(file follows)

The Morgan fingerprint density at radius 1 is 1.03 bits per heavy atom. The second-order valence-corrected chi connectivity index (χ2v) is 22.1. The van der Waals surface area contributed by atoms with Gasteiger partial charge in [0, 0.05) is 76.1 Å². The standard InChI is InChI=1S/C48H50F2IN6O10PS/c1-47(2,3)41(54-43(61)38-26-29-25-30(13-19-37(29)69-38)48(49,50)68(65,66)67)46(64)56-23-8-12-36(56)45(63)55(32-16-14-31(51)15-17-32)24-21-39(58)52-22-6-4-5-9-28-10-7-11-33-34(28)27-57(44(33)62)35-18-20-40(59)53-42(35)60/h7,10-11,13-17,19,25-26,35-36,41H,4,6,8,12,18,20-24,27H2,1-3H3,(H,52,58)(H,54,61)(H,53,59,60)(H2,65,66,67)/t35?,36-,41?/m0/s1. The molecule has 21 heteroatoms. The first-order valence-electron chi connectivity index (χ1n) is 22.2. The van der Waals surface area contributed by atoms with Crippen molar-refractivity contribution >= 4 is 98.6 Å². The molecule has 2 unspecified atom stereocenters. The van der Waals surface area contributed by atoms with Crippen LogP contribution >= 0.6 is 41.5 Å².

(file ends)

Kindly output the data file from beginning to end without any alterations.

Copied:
The Morgan fingerprint density at radius 1 is 1.03 bits per heavy atom. The second-order valence-corrected chi connectivity index (χ2v) is 22.1. The van der Waals surface area contributed by atoms with Gasteiger partial charge in [0, 0.05) is 76.1 Å². The standard InChI is InChI=1S/C48H50F2IN6O10PS/c1-47(2,3)41(54-43(61)38-26-29-25-30(13-19-37(29)69-38)48(49,50)68(65,66)67)46(64)56-23-8-12-36(56)45(63)55(32-16-14-31(51)15-17-32)24-21-39(58)52-22-6-4-5-9-28-10-7-11-33-34(28)27-57(44(33)62)35-18-20-40(59)53-42(35)60/h7,10-11,13-17,19,25-26,35-36,41H,4,6,8,12,18,20-24,27H2,1-3H3,(H,52,58)(H,54,61)(H,53,59,60)(H2,65,66,67)/t35?,36-,41?/m0/s1. The molecule has 21 heteroatoms. The first-order valence-electron chi connectivity index (χ1n) is 22.2. The van der Waals surface area contributed by atoms with Crippen molar-refractivity contribution >= 4 is 98.6 Å². The molecule has 2 unspecified atom stereocenters. The van der Waals surface area contributed by atoms with Crippen LogP contribution >= 0.6 is 41.5 Å².